Labour's media Bill set to back self-regulation

The Government has challenged the advertising and broadcasting industries to come up with firm proposals for the self-regulation of television and radio commercials as part of its long-awaited draft Communications Bill.

Tessa Jowell, the culture secretary, announced that she is prepared to allow TV and radio to move to a similar system to press and posters, although overall responsibility will be handed to Ofcom, the new super-regulator for the communications industries.

Jowell's move is a boost for the Advertising Association's plans to extend self-regulation. But there was a sting in the tail, as ministers made clear their frustration that the industry has not yet agreed firm proposals.

The pressure will now be on the AA to produce a workable scheme.

Jowell said in a policy document that the Government was "keen to see further developments", which would build on the pre-vetting of TV and radio ads and draw on the experience of the Advertising Standards Authority. While European Union rules would require Ofcom to be formally in charge, this would not impede moves to a system of co-regulation.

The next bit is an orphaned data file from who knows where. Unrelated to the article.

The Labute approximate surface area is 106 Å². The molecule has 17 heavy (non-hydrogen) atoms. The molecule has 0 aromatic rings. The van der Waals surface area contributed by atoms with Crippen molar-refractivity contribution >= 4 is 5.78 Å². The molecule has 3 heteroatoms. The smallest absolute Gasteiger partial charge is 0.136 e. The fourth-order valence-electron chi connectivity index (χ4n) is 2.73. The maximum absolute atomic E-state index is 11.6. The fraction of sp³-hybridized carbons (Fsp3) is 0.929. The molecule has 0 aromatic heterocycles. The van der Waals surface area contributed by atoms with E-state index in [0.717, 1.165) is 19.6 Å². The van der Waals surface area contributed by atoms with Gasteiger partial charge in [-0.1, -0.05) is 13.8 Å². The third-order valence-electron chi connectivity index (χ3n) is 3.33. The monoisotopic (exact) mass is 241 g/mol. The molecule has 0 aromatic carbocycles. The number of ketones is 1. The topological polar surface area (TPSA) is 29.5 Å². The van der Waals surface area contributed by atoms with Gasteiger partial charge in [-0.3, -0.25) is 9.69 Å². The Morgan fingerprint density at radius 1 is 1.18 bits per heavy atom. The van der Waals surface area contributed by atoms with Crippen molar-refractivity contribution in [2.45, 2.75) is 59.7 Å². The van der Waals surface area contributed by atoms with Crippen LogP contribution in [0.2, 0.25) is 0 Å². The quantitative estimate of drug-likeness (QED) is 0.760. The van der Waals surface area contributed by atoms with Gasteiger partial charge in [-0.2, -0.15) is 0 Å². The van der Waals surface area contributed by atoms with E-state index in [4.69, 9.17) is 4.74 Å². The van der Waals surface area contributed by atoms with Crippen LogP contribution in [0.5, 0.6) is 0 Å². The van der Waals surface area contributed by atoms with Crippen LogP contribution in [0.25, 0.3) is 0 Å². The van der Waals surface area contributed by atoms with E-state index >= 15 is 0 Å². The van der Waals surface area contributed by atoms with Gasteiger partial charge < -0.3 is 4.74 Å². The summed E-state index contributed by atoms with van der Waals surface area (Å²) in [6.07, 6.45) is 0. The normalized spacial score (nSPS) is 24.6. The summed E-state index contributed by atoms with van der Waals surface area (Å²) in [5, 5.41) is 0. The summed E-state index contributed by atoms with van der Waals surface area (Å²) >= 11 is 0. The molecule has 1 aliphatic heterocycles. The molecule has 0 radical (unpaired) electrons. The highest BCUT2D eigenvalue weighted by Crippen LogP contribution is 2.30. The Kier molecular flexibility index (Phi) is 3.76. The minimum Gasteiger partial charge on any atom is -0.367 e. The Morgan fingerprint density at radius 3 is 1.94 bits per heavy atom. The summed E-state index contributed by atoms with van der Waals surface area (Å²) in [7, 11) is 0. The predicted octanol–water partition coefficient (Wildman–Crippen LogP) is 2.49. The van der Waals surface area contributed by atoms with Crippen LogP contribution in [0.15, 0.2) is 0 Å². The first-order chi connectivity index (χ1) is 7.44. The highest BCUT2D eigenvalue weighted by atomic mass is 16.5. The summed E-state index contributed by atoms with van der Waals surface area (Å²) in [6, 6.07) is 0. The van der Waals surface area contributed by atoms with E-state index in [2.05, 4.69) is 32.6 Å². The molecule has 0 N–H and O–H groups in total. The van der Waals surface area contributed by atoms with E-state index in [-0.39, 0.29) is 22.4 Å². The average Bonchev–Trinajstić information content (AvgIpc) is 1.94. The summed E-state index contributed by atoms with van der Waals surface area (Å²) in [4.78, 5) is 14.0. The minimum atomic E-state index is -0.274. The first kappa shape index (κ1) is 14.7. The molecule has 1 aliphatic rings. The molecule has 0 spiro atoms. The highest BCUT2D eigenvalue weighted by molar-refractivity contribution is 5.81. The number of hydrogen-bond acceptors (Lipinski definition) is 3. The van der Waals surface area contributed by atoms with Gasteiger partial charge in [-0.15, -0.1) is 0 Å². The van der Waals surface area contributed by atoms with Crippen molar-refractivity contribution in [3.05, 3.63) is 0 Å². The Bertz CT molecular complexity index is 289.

The 325-page Bill, expected to become law by the autumn of next year, goes much further than expected by sweeping away many of Britain's media ownership rules. It will allow Rupert Murdoch to buy Channel 5 and non-EU media giants to acquire ITV and national radio commercial companies. A big shake-up of local radio is also on the cards.

Despite opposition from advertisers, the Bill clears the way for a merger between Carlton and Granada. But the Government said: "The competition authorities are best placed to consider the effects on the advertising market and they may well prevent the formation of a single ITV company for the time being on these grounds."

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